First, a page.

Private Health Information Isn’t Really Private

Right now HIPAA allows your private medical information to be shared many times by hundreds of thousands of people. The way the rules are now HIPAA for the purpose of your treatment, bill collecting, law enforcement and your employer.

All that seems reasonable. HIPAA, for example, allows your doctor to discuss your case with, say, a radiologist if you require an X-ray for an ankle injury. But as things stand now, HIPAA regulations also allow your medical information to be shared by hundreds of thousands of people without your knowledge — health care-related companies such as drug makers, fund-raisers, law practices, marketers and transcription services. And those businesses can, in turn, share your data with their affiliates.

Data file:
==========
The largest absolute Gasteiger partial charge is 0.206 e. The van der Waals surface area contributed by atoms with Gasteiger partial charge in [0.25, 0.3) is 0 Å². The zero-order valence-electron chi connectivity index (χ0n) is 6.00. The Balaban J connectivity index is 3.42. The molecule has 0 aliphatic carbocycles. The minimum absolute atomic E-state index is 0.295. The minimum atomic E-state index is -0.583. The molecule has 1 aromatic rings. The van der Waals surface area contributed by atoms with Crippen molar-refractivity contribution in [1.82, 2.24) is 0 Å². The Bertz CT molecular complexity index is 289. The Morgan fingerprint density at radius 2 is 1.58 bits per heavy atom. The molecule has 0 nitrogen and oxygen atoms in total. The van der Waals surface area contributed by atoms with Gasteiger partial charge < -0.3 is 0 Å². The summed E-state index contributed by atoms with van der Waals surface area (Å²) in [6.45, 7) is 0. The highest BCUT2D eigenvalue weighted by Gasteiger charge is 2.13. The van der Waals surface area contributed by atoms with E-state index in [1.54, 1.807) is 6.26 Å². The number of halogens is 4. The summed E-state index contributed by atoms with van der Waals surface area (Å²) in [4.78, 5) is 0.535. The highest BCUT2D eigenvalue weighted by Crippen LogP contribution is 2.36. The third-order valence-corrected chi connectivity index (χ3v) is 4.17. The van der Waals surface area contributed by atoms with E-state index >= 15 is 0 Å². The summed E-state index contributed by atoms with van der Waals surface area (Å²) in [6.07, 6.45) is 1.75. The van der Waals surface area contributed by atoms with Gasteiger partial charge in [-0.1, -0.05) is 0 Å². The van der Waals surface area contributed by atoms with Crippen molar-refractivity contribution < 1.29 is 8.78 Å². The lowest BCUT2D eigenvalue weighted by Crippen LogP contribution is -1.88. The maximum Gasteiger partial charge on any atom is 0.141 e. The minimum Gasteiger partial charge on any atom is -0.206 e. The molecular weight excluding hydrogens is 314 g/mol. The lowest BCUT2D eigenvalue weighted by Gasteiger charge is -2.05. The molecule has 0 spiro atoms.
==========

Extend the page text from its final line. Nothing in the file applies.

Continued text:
Your information also could be included in health-care research or public-health programs without your knowledge. Such is the case in New York City, where the Department of Health recently launched a program to monitor the blood-test results of more than 500,000 diabetic New Yorkers — a step to help reduce the some 1,900 diabetes-related deaths in the city each year.

I don’t think that most of us realizes what goes on without our knowledge whether it’s money related, or health related when it comes to our “private” information. We don’t know how many hands such info passes through, but we do know that we get lots of junk mail and letters from who knows where and we don’t always know how they got theirs hands on our information.

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